P IS 0 WHEN M IS 1 AND P IS 1 WHEN M IS 0;

N IS 0 OR AN INTEGER FROM 1 TO 6 WITH THE PROVISO THAT, WHEN M IS 1, N IS AN INTEGER FROM 1 TO 6; AND

AT LEAST TWO OF R1, R2 and R3 are each alkyl of 1 to 8 carbon atoms, cycloalkyl of 3 to 8 carbon atoms or aliphatic aryl or aralkyl of 6 to 10 ring carbon atoms;

WHEN M IS 1 OR WHEN M AND N ARE BOTH 0, ONE OF R1, R2 and R3 is the acyl radical of an inorganic mineral acid or of a hydrocarbon; carboxylic or sulfonic acid; and

WHEN M IS 0 OR WHEN M IS 1 AND N IS SAID INTEGER, ALL OF R1, R2 and R3 have the above-indicated values.

DETAILED DISCUSSION

According to this invention there is provided an organo-tin sucrose compound having the general formula: ##STR3## in which sucrose represents a sucrose residue, X represents ##STR4## m is 0 or 1, p is 0 when m is 1 and p is 1 when m is 0; n is 0 or an integer from 1 to 6 with the proviso that, when m is 1, n is an integer from 1 to 6; and R1, R2 and R3, which may be the same as or different from one another, are groups such that the tin atom has three tin-carbon bonds and one bond which is not a tin-carbon bond. Thus, in the case when n is 0, p is 1 and n is 0 or in the case where p is 0, m is 1 and n is an integer, R1, R2 and R3 all represent the same or different organic groups so that the tin atom forms its three tin-carbon bonds with carbon atoms of the groups R1, R2 and R3. When n is an integer, m is 0 and p is 1, however, two of R1, R2 and R3 represent organic groups as above and the other R1, R2 and R3 represents an inorganic moiety or an organic moiety, where the organic group is attached to the tin atom by other than a tin-carbon bond.

These organo-tin sucrose compounds have shown biocidal activity. Thus, amongst the compounds of the invention one can find fungicidal, algicidal, miticidal, herbicidal and bactericidal activity. The activities are occasional, per unit weight of tin, higher than the activities of currently used organo-tin compounds. In addition, the presence of a sucrose residue appears to render the compounds more water soluble than many currently used organo-tin compounds.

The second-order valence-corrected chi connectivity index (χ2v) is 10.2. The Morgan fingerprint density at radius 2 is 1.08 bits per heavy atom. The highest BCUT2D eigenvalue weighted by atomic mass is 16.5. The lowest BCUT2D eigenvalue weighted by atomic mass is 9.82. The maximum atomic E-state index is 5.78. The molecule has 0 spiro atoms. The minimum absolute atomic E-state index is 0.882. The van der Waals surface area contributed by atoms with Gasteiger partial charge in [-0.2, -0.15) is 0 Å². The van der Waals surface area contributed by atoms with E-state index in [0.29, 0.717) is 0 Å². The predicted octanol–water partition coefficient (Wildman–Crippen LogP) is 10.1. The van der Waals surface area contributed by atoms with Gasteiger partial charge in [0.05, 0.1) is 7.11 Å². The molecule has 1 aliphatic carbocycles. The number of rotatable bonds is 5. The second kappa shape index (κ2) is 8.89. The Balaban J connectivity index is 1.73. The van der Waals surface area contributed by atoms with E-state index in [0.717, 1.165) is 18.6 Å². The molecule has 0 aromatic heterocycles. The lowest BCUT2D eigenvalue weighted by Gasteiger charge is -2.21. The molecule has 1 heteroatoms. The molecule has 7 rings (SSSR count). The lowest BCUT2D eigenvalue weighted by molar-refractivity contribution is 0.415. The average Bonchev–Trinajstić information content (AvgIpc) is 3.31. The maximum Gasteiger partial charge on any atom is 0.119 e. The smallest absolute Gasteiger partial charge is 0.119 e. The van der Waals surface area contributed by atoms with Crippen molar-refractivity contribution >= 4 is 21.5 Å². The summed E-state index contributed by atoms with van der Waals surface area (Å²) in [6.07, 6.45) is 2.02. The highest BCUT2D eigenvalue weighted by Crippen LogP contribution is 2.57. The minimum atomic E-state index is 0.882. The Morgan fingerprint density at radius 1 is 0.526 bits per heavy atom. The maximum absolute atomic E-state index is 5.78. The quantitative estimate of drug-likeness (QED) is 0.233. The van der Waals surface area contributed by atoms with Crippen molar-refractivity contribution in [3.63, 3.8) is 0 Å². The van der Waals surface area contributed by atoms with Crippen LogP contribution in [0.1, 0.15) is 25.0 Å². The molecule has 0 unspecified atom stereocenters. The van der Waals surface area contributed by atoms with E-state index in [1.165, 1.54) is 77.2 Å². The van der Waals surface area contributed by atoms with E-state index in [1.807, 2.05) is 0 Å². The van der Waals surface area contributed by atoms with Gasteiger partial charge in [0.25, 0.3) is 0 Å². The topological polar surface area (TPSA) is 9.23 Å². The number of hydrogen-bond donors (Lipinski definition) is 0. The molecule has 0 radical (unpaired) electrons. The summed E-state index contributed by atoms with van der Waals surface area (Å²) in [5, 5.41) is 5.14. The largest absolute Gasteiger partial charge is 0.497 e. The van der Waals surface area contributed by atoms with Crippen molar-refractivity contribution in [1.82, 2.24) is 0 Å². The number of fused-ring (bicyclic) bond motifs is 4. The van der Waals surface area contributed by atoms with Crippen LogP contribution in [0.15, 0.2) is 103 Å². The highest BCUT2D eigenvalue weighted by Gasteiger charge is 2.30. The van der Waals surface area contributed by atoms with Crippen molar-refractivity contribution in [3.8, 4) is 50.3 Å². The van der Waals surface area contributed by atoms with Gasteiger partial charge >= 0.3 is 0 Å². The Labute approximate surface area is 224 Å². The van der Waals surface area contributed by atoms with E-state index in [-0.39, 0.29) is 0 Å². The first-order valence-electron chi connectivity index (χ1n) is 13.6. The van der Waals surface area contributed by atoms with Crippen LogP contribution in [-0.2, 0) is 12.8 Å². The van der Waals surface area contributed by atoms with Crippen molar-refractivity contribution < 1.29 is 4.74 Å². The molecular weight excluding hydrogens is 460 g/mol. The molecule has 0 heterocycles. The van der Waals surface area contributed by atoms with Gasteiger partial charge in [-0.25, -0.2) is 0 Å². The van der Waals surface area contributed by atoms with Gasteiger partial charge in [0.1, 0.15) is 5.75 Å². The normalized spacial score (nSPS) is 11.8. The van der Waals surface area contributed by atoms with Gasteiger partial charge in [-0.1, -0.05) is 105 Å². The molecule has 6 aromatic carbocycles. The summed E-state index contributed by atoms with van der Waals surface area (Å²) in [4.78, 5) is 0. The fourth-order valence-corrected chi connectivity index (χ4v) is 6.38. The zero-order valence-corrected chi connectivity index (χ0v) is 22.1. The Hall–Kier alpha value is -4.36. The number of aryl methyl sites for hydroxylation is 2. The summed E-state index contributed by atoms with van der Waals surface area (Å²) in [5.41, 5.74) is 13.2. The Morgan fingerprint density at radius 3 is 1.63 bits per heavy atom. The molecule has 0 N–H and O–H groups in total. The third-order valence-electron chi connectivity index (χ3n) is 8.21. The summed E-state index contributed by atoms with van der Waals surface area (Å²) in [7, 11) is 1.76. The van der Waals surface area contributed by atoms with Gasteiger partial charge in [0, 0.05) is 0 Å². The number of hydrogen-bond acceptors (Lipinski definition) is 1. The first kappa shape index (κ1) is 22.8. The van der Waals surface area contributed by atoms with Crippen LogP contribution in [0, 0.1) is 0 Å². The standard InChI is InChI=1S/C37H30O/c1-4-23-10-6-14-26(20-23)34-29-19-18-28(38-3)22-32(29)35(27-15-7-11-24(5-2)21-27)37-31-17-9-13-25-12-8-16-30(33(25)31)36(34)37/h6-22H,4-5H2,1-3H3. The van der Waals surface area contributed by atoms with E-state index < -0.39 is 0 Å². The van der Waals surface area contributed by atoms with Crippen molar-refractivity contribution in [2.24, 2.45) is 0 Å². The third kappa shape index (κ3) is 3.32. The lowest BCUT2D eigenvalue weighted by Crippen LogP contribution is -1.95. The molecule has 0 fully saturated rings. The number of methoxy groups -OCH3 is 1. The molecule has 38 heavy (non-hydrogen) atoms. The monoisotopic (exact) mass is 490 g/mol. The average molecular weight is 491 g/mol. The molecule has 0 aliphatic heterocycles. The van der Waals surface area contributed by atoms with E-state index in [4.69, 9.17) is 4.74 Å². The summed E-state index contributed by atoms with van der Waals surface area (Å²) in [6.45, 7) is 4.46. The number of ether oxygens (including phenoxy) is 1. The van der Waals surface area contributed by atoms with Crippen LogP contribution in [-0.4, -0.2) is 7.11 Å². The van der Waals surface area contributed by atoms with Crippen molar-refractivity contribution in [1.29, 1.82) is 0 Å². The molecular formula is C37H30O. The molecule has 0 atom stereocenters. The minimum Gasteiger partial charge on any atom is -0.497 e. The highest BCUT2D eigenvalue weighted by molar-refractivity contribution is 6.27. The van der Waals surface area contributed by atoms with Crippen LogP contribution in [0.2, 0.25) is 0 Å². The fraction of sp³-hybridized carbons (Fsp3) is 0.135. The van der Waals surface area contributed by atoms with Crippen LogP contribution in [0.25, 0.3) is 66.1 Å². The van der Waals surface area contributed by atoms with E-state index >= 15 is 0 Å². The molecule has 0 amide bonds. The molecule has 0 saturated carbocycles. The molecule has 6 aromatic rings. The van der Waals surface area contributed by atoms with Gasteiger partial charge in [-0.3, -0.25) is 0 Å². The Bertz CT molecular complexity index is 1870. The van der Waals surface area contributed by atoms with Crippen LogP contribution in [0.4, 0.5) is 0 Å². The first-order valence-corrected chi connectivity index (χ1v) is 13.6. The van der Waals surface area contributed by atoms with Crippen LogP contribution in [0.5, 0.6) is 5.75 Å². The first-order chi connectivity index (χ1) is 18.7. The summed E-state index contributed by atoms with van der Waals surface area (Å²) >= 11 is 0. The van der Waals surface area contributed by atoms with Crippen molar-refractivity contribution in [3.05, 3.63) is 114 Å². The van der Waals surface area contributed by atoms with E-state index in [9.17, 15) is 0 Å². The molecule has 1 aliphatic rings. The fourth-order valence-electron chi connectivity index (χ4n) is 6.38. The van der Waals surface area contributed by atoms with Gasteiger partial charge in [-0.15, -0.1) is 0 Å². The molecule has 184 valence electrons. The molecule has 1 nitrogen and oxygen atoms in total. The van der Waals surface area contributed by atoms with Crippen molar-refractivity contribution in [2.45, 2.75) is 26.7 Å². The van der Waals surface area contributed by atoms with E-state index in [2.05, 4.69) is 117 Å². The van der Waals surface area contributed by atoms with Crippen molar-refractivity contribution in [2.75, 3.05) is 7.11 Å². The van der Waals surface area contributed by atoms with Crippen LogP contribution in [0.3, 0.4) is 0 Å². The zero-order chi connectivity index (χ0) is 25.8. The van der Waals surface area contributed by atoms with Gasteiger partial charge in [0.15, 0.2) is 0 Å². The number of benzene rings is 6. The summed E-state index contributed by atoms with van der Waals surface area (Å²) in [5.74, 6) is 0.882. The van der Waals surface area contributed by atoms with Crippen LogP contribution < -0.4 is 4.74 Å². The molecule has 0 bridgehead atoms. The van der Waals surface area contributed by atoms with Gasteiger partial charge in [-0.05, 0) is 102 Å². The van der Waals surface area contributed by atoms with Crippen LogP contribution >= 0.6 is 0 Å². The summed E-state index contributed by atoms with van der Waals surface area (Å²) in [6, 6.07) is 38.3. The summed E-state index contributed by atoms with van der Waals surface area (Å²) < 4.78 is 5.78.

The organo-tin sucrose compounds of the invention, and in particular those in which m and n are 0, can be prepared in good yields by relatively simple and direct reaction processes. The product is a mixture of compounds which differ in the position of attachment of the oxygen atom to the sucrose residue and in the number of tin-containing groups attached to the sucrose residue. The mixtures can be refined or purified to give a pure product but this is expensive and, since this mixture appears to be biocidally effective, the mixture is usually satisfactory. The use of the single formula: ##STR5## herein is therefore to be construed as embracing the mixtures noted above.

The compounds in which m and n are both zero and p is 1 are preferred since they are usually simpler to prepare and have better bactericidal properties than those in which m is 0, n is an integer from 1 to 6 and p is 1, and so the sucrose residue is directly linked via a tin-carbon bond to the tin atom. When n is an integer and p is 1, it is preferred that n be from 2 to 6 and most preferred that n be 3 or 4, since the intermediates corresponding to the case where n is 3 or 4, and particularly 3, are readily available.

The nature of the groups R1, R2 and R3 is, as noted above, dependent upon the requirement that the tin atom in the organo-tin sucrose compound have three covalent tin-carbon bonds. Organo-tin compounds where there are other than three tin-carbon bonds appear to have less effective biocidal properties.